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A Holiday from the Heart

Ideas for boosting the fun this season

by Patricia Volonakis Davis  |  2976 views  |  0 comments  |        Rate this now! 

When my son, Nick, was young, I’d call this day, “Nicky’s Day.” We played hooky and would do whatever he liked. Twenty years later, we still remember those special times. A day like this goes a long way.

Let them decorate by themselves. Smaller children often feel left out when it comes time for decorating for the holidays -- there's so many things they can’t do or can’t touch. Many shops sell tiny fake trees, no more than two feet high, for about $10 or less. If your budget allows, you can purchase a small, live tree, which you can plant outside once the holidays are over.

Let each child have a tree and an inexpensive string of tiny lights (help your child put the lights on his or her personal tree). Now for the decorations. Let the children decorate their trees with anything they find -- pinecones, old toys, paper snowflakes they make themselves, gingerbread cookies (unless you have a dog.) Leave it entirely up to them. All you have to do is exclaim, “How pretty!” and be sure to take photographs. Put the trees in their rooms when they're done.

When in comes to teenagers and seniors, things get a little tougher. In fact, for a lot of us, that extra holiday stress often comes from these two sources. The thing to remember here is that seniors and teenagers often do not see the holidays in the same way as children or other adults: Teens want to opt out of a lot of family functions, and seniors tend to do the opposite, getting clingy at this time of year.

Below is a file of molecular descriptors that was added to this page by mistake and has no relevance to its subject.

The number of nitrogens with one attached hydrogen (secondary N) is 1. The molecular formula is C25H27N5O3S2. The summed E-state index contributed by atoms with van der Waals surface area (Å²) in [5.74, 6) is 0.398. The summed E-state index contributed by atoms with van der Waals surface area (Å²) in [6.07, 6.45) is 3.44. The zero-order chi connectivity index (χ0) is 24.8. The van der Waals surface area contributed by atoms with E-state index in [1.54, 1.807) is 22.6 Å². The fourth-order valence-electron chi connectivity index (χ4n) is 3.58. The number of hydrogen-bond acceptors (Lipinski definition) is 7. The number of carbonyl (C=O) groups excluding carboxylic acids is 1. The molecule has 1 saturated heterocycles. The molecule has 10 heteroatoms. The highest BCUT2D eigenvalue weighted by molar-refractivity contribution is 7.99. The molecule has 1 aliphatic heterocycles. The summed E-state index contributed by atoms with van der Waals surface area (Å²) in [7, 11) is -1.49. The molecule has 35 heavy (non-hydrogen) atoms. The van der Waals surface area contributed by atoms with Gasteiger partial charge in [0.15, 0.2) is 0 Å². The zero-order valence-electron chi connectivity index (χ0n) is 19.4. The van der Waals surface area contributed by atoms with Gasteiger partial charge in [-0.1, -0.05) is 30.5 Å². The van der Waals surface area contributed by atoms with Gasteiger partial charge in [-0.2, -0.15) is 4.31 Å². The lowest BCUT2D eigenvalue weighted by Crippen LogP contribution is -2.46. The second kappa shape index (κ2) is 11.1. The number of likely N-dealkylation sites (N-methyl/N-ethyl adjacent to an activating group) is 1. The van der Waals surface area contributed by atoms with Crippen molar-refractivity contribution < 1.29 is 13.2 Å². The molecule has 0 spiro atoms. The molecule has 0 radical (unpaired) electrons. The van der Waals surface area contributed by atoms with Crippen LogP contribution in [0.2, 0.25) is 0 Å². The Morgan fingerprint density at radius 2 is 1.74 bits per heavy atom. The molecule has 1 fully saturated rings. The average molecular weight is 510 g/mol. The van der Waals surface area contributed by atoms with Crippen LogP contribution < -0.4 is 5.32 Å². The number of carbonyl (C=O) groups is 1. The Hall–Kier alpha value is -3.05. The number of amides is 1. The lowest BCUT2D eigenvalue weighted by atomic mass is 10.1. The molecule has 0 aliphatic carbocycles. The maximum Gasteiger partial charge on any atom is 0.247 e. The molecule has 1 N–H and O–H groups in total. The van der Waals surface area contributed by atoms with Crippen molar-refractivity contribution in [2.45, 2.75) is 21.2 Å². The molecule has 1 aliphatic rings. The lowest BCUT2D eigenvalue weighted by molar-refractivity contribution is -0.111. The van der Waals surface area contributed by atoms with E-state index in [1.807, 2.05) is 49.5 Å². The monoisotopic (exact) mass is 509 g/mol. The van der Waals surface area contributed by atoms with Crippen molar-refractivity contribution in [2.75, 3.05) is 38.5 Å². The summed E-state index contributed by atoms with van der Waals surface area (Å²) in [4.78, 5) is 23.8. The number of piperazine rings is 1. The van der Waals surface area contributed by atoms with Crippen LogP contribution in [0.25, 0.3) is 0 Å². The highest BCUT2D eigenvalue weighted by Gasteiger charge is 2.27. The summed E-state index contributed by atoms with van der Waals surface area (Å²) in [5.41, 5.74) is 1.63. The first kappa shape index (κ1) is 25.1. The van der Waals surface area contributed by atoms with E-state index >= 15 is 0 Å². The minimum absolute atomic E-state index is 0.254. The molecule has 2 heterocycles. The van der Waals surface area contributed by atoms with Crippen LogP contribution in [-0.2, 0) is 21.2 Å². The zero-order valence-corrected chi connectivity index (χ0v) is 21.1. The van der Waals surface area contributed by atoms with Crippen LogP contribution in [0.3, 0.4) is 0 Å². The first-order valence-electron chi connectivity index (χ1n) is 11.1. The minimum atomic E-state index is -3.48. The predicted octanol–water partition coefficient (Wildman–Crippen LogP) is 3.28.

One way to relieve some of the stress of the holiday is to take your teen, parent, or in-law to lunch or dinner, just the two of you. This meal is not the time to talk about what's wrong -- don't bring up that awful haircut / boyfriend / grade /attitude / uncomfortable family situation. When having lunch with your teen, talk about films, music, or any of the teen’s other interests. If you’re brave, ask your teenage daughter, “What do you think I should do with my hair?” Or, “What colors do you think look best on me?” Ask her for her opinion on politics or a current event. Ask your teenage son to help you undertand his favorite songs. Bite your tongue if you disagree with your teenager's perspective. Just say, “I never thought  of it that way.” You never know, you might learn something and your teen will be so shocked that this lunch is not a “We need to talk” date, that he or she will relax and might even have fun.

This sort of lunch and conversation works well with older generations, too. Bring your thick skin with you under your winter coat, and don’t take any suggestions as criticisms. If they are criticisms, well then, just eat light in case of stomach cramps, and keep your sense of humour.  If you do, you never know, you might walk away from the meal arm-in-arm. 

About the Author

Patricia V. Davis is a freelance author who lives in Northern California. She has five sons and stepsons. Her non-fiction work, "Harlot's Sauce: A Memoir of Food, Family, Love, Loss and Greece," has just been completed. Visit Patricia's podcast/webmagazine at

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